Gov. Phil Murphy’s narrow margin of victory in an election he was expected to win handily on Tuesday came as a surprise to many, but the bigger shock is the defeat of Senate President Steve Sweeney and what this means for the Democratic agenda going forward.
The AP has called the election for Murphy, who as of Friday held a 56,000-vote lead over Republican Jack Ciattarelli out of nearly 2.5 million votes cast. Ciattarelli, who tapped into voter frustration over taxes and other “kitchen table” issues, has not conceded, saying he wants every vote counted.
Monday is the deadline for all ballots to be counted, and the results of provisional and emergency ballots must be reported by each county board of elections by Nov. 19.
Sweeney, who is the second-most powerful Democrat in the state and New Jersey’s longest serving senate president, has lost his 3rd District seat to political newcomer Republican Edward Durr by 2,100 votes.
Sweeney has not yet conceded, but his apparent defeat has set off a scramble among Democratic senators jockeying to be the next leader. On Friday evening, Sen. Nicholas Scutari (D-22) appeared to have the votes to become the next senate president.
Others that had been under consideration included Sens. Joe Cryan (D-20), M. Teresa Ruiz (D-29), and Paul Sarlo (D-36). The full Senate Democratic Caucus must now meet to formally elect the next senate president.
Although Democrats will still control the Governor’s office, and the Assembly and Senate, they have sustained a net loss of one Senate seat and possibly up to six Assembly seats. What remains to be seen is the direction the progressive Democratic agenda takes after this wakeup call at the polls.
Assembly Speaker Craig Coughlin and Assembly Majority Leader Lou Greenwald said at a post-election news conference that the voters have delivered a loud and clear message. Going forward, there would be a greater focus in the Assembly on property taxes and issues that make a “meaningful difference in people’s lives,” Greenwald said.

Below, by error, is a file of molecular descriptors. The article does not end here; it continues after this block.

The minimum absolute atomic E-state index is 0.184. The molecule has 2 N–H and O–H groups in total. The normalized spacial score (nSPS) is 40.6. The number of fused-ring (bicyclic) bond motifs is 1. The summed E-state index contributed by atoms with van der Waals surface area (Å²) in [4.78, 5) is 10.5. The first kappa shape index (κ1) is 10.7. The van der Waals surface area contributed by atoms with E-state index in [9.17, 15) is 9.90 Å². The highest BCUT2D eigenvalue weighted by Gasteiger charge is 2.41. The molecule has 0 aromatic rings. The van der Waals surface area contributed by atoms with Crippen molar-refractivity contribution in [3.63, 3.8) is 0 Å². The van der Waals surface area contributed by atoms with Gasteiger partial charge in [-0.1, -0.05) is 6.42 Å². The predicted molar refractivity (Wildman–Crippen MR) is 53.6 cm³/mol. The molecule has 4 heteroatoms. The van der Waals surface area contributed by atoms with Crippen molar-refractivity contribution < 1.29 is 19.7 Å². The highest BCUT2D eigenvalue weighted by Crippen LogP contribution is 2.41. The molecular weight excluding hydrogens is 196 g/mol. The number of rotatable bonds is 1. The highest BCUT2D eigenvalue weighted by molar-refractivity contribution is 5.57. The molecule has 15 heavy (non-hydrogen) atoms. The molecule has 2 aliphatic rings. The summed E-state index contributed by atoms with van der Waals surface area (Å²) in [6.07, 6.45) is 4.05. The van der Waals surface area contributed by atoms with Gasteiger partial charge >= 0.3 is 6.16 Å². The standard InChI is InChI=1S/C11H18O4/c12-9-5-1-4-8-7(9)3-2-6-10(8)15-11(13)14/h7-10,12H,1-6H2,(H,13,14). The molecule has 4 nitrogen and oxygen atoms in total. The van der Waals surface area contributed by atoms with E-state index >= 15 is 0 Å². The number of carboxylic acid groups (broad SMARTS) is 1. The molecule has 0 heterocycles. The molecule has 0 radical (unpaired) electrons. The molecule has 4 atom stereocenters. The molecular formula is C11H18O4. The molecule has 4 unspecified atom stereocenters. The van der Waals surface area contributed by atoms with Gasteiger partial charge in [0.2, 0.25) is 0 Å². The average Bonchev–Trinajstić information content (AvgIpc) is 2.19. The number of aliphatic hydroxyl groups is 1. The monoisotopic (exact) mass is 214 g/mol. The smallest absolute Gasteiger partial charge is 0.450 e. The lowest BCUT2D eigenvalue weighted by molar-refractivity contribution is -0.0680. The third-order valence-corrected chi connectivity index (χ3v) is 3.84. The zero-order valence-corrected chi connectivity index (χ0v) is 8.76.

However, this was not likely to be rushed through in the lame duck period before the new Legislature is sworn in on Jan. 11, Greenwald said.
NJBIA President & CEO Michele Siekerka said another message that was delivered at the polls on Election Day was that the business community’s concerns also need to be heard in Trenton. One reason for the tight governor’s race is the discontent among New Jersey businesses about their recovery from the pandemic, the economy, and higher taxes, she said.
“We hope that’s one of the wake-up calls. That we realize that we’re not just here to take from, (but) we’re here to be listened to,” Siekerka told NJ Spotlight News.
In providing his take on the election results on Friday, Murphy said he was proud of his progressive agenda’s accomplishments, saying it had allowed him to withstand a “red wave” that swept the country. “But we clearly need to touch more people, we need to get at more kitchen tables,” he added.
Assembly Democrats have decided to mostly continue with their current leadership in 2022. Coughlin will continue serving as Speaker, Greenwald will continue as majority leader and Annette Quijano (D-20) will serve as conference leader. The only change is Benjie Wimberly (D-35), who was elevated to speaker pro tempore, replacing Assemblyman Gordon Johnson (D-37), who was elected to the Senate.
On the Assembly Republican side, John DiMaio (R-23) will be the new Assembly minority leader, replacing Jon Bramnick (R-21) who was elected to the Senate on Tuesday. Assemblyman Ned Thomson (R-30) will replace Assemblywoman Nancy Munoz (R-21) as minority conference leader, and Assemblyman Antwan McClellan (R-1) will become minority whip.
On the Senate Republican side, Sen. Steve Oroho (R-24) will replace Sen. Tom Kean as Senate minority leader. Sen. Kean did not seek re-election and is set to run for the 7th Congressional District House seat.
Sens. Bob Singer (R-30) and Joe Pennacchio (R-26) will serve as deputy leaders, while Sen. Kristin Corrado (R-40) will continue as conference leader. Holly Schepisi (R-39) will become deputy conference leader, Sen. Tony Bucco (R-25) will replace Pennacchio as minority whip, and Sen. Declan O’Scanlon (R-13) will be budget officer.
Go here to read the Government Affairs team’s recap of election results in key legislative districts.